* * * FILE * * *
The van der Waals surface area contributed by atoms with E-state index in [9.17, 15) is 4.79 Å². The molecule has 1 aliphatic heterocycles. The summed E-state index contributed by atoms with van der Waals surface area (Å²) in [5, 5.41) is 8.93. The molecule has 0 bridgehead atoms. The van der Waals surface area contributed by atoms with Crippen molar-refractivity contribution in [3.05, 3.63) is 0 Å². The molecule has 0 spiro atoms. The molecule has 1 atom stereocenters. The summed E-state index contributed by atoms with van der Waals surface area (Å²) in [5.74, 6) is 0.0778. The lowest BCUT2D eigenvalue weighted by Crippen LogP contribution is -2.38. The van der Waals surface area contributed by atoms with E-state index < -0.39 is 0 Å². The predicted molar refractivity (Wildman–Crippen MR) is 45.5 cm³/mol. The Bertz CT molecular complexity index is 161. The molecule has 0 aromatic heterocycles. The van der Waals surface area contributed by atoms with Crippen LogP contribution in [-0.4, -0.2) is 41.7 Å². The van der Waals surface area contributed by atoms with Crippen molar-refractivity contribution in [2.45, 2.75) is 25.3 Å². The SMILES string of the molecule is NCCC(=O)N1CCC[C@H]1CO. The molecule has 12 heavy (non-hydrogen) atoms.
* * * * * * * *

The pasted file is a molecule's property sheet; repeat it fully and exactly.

The van der Waals surface area contributed by atoms with E-state index in [9.17, 15) is 4.79 Å². The molecule has 1 aliphatic heterocycles. The summed E-state index contributed by atoms with van der Waals surface area (Å²) in [5, 5.41) is 8.93. The molecule has 0 bridgehead atoms. The van der Waals surface area contributed by atoms with Crippen molar-refractivity contribution in [3.05, 3.63) is 0 Å². The molecule has 0 spiro atoms. The molecule has 1 atom stereocenters. The summed E-state index contributed by atoms with van der Waals surface area (Å²) in [5.74, 6) is 0.0778. The lowest BCUT2D eigenvalue weighted by Crippen LogP contribution is -2.38. The van der Waals surface area contributed by atoms with E-state index < -0.39 is 0 Å². The predicted molar refractivity (Wildman–Crippen MR) is 45.5 cm³/mol. The Bertz CT molecular complexity index is 161. The molecule has 0 aromatic heterocycles. The van der Waals surface area contributed by atoms with Crippen LogP contribution in [-0.4, -0.2) is 41.7 Å². The van der Waals surface area contributed by atoms with Crippen molar-refractivity contribution in [2.45, 2.75) is 25.3 Å². The SMILES string of the molecule is NCCC(=O)N1CCC[C@H]1CO. The molecule has 12 heavy (non-hydrogen) atoms.